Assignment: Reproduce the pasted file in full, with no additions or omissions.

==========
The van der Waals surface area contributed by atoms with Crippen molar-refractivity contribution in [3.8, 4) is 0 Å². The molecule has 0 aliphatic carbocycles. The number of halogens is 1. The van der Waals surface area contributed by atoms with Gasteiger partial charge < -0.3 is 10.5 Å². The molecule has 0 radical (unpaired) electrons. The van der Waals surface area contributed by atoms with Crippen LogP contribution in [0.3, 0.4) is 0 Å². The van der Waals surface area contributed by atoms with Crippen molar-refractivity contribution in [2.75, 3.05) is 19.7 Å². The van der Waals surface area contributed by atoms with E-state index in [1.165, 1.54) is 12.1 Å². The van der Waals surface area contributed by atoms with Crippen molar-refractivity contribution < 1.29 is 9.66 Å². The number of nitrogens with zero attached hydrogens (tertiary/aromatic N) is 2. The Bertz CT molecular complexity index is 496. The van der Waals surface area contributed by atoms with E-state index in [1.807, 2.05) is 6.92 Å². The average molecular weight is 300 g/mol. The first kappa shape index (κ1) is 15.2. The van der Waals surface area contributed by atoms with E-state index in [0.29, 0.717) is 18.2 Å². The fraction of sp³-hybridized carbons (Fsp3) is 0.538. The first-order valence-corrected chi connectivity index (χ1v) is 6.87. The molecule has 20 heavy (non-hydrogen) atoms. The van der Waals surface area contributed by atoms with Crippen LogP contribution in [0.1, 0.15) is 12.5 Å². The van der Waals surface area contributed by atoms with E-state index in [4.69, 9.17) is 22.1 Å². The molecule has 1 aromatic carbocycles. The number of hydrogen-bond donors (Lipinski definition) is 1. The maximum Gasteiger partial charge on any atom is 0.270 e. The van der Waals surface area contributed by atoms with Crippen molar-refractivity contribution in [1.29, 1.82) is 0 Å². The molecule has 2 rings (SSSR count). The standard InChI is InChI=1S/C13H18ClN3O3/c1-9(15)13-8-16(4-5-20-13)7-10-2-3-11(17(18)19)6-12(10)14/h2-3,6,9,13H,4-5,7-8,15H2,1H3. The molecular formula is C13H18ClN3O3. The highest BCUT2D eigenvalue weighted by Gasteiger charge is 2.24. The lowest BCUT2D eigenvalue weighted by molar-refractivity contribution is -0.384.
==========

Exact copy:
The van der Waals surface area contributed by atoms with Crippen molar-refractivity contribution in [3.8, 4) is 0 Å². The molecule has 0 aliphatic carbocycles. The number of halogens is 1. The van der Waals surface area contributed by atoms with Gasteiger partial charge < -0.3 is 10.5 Å². The molecule has 0 radical (unpaired) electrons. The van der Waals surface area contributed by atoms with Crippen LogP contribution in [0.3, 0.4) is 0 Å². The van der Waals surface area contributed by atoms with Crippen molar-refractivity contribution in [2.75, 3.05) is 19.7 Å². The van der Waals surface area contributed by atoms with E-state index in [1.165, 1.54) is 12.1 Å². The van der Waals surface area contributed by atoms with Crippen molar-refractivity contribution < 1.29 is 9.66 Å². The number of nitrogens with zero attached hydrogens (tertiary/aromatic N) is 2. The Bertz CT molecular complexity index is 496. The van der Waals surface area contributed by atoms with E-state index in [1.807, 2.05) is 6.92 Å². The average molecular weight is 300 g/mol. The first kappa shape index (κ1) is 15.2. The van der Waals surface area contributed by atoms with E-state index in [0.29, 0.717) is 18.2 Å². The fraction of sp³-hybridized carbons (Fsp3) is 0.538. The first-order valence-corrected chi connectivity index (χ1v) is 6.87. The molecule has 20 heavy (non-hydrogen) atoms. The van der Waals surface area contributed by atoms with Crippen LogP contribution in [0.1, 0.15) is 12.5 Å². The van der Waals surface area contributed by atoms with E-state index in [4.69, 9.17) is 22.1 Å². The molecule has 1 aromatic carbocycles. The number of hydrogen-bond donors (Lipinski definition) is 1. The maximum Gasteiger partial charge on any atom is 0.270 e. The van der Waals surface area contributed by atoms with Crippen molar-refractivity contribution in [1.29, 1.82) is 0 Å². The molecule has 2 rings (SSSR count). The standard InChI is InChI=1S/C13H18ClN3O3/c1-9(15)13-8-16(4-5-20-13)7-10-2-3-11(17(18)19)6-12(10)14/h2-3,6,9,13H,4-5,7-8,15H2,1H3. The molecular formula is C13H18ClN3O3. The highest BCUT2D eigenvalue weighted by Gasteiger charge is 2.24. The lowest BCUT2D eigenvalue weighted by molar-refractivity contribution is -0.384.